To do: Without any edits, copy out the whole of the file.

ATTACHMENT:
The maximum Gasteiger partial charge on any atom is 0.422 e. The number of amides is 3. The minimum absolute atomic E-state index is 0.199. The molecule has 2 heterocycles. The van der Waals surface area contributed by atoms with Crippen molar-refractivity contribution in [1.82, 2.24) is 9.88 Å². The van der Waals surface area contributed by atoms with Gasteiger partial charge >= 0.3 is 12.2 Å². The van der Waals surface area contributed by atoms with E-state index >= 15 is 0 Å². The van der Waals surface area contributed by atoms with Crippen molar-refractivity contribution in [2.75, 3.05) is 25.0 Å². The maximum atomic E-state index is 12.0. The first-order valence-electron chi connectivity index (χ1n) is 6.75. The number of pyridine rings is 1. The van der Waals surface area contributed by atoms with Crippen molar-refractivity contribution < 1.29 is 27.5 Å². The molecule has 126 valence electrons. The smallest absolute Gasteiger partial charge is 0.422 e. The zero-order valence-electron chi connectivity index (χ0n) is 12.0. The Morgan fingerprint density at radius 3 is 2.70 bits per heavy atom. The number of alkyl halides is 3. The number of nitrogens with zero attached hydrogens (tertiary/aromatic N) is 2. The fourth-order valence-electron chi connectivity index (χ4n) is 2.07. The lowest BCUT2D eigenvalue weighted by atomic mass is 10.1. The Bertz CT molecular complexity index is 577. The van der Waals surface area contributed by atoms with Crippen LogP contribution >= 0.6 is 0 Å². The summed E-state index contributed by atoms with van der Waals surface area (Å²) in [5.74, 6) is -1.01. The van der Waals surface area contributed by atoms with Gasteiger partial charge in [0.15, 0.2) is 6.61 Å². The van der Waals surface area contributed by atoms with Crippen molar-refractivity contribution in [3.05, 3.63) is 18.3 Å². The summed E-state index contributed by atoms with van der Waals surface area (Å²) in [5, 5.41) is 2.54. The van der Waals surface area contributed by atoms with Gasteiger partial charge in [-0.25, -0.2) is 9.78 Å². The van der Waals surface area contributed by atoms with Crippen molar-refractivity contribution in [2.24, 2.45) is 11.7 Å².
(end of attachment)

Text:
The maximum Gasteiger partial charge on any atom is 0.422 e. The number of amides is 3. The minimum absolute atomic E-state index is 0.199. The molecule has 2 heterocycles. The van der Waals surface area contributed by atoms with Crippen molar-refractivity contribution in [1.82, 2.24) is 9.88 Å². The van der Waals surface area contributed by atoms with Gasteiger partial charge >= 0.3 is 12.2 Å². The van der Waals surface area contributed by atoms with E-state index >= 15 is 0 Å². The van der Waals surface area contributed by atoms with Crippen molar-refractivity contribution in [2.75, 3.05) is 25.0 Å². The maximum atomic E-state index is 12.0. The first-order valence-electron chi connectivity index (χ1n) is 6.75. The number of pyridine rings is 1. The van der Waals surface area contributed by atoms with Crippen molar-refractivity contribution < 1.29 is 27.5 Å². The molecule has 126 valence electrons. The smallest absolute Gasteiger partial charge is 0.422 e. The zero-order valence-electron chi connectivity index (χ0n) is 12.0. The Morgan fingerprint density at radius 3 is 2.70 bits per heavy atom. The number of alkyl halides is 3. The number of nitrogens with zero attached hydrogens (tertiary/aromatic N) is 2. The fourth-order valence-electron chi connectivity index (χ4n) is 2.07. The lowest BCUT2D eigenvalue weighted by atomic mass is 10.1. The Bertz CT molecular complexity index is 577. The van der Waals surface area contributed by atoms with Crippen LogP contribution >= 0.6 is 0 Å². The summed E-state index contributed by atoms with van der Waals surface area (Å²) in [5.74, 6) is -1.01. The van der Waals surface area contributed by atoms with Gasteiger partial charge in [0.15, 0.2) is 6.61 Å². The van der Waals surface area contributed by atoms with Crippen molar-refractivity contribution in [3.05, 3.63) is 18.3 Å². The summed E-state index contributed by atoms with van der Waals surface area (Å²) in [5, 5.41) is 2.54. The van der Waals surface area contributed by atoms with Gasteiger partial charge in [-0.25, -0.2) is 9.78 Å². The van der Waals surface area contributed by atoms with Crippen molar-refractivity contribution in [2.24, 2.45) is 11.7 Å².